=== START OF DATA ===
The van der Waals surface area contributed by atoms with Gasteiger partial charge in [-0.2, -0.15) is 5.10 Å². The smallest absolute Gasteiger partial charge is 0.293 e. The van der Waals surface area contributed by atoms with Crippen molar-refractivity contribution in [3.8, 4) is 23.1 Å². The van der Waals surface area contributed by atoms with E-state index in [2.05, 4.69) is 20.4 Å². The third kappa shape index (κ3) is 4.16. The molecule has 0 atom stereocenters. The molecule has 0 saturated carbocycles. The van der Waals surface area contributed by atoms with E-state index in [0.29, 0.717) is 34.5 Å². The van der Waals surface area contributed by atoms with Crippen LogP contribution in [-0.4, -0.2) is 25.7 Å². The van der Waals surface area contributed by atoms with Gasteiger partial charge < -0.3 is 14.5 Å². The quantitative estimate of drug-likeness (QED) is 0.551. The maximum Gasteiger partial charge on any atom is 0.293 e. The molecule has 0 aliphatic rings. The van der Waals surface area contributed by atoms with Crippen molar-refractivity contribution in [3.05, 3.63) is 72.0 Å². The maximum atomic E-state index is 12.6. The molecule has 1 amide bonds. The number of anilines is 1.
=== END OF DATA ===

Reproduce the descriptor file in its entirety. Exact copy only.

The van der Waals surface area contributed by atoms with Gasteiger partial charge in [-0.2, -0.15) is 5.10 Å². The smallest absolute Gasteiger partial charge is 0.293 e. The van der Waals surface area contributed by atoms with Crippen molar-refractivity contribution in [3.8, 4) is 23.1 Å². The van der Waals surface area contributed by atoms with E-state index in [2.05, 4.69) is 20.4 Å². The third kappa shape index (κ3) is 4.16. The molecule has 0 atom stereocenters. The molecule has 0 saturated carbocycles. The van der Waals surface area contributed by atoms with E-state index in [0.29, 0.717) is 34.5 Å². The van der Waals surface area contributed by atoms with Crippen LogP contribution in [-0.4, -0.2) is 25.7 Å². The van der Waals surface area contributed by atoms with Gasteiger partial charge < -0.3 is 14.5 Å². The quantitative estimate of drug-likeness (QED) is 0.551. The maximum Gasteiger partial charge on any atom is 0.293 e. The molecule has 0 aliphatic rings. The van der Waals surface area contributed by atoms with Crippen molar-refractivity contribution in [3.05, 3.63) is 72.0 Å². The maximum atomic E-state index is 12.6. The molecule has 1 amide bonds. The number of anilines is 1.